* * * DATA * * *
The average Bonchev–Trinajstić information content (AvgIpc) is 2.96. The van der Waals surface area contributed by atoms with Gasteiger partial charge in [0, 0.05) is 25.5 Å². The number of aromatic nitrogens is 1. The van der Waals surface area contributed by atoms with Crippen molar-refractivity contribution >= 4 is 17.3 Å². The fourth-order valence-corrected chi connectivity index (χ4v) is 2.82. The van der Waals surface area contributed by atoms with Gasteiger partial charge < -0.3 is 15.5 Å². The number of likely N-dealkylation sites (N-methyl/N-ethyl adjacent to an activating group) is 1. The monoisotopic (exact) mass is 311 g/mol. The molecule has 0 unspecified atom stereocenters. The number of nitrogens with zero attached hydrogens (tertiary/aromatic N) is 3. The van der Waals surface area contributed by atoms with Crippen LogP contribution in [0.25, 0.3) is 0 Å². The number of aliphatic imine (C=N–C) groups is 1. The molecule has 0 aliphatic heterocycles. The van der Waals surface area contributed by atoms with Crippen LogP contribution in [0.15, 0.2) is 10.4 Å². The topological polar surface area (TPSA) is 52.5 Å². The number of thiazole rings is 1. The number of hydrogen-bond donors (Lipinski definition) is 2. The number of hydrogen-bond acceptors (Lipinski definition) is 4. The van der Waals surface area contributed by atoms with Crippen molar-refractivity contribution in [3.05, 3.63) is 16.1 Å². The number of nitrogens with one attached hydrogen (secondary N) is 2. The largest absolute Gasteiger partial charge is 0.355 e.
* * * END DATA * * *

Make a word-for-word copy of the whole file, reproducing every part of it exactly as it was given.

The average Bonchev–Trinajstić information content (AvgIpc) is 2.96. The van der Waals surface area contributed by atoms with Gasteiger partial charge in [0, 0.05) is 25.5 Å². The number of aromatic nitrogens is 1. The van der Waals surface area contributed by atoms with Crippen molar-refractivity contribution >= 4 is 17.3 Å². The fourth-order valence-corrected chi connectivity index (χ4v) is 2.82. The van der Waals surface area contributed by atoms with Gasteiger partial charge < -0.3 is 15.5 Å². The number of likely N-dealkylation sites (N-methyl/N-ethyl adjacent to an activating group) is 1. The monoisotopic (exact) mass is 311 g/mol. The molecule has 0 unspecified atom stereocenters. The number of nitrogens with zero attached hydrogens (tertiary/aromatic N) is 3. The van der Waals surface area contributed by atoms with Crippen LogP contribution in [0.25, 0.3) is 0 Å². The number of aliphatic imine (C=N–C) groups is 1. The molecule has 0 aliphatic heterocycles. The van der Waals surface area contributed by atoms with Crippen LogP contribution in [0.15, 0.2) is 10.4 Å². The topological polar surface area (TPSA) is 52.5 Å². The number of thiazole rings is 1. The number of hydrogen-bond donors (Lipinski definition) is 2. The number of hydrogen-bond acceptors (Lipinski definition) is 4. The van der Waals surface area contributed by atoms with Crippen molar-refractivity contribution in [3.05, 3.63) is 16.1 Å². The number of nitrogens with one attached hydrogen (secondary N) is 2. The largest absolute Gasteiger partial charge is 0.355 e.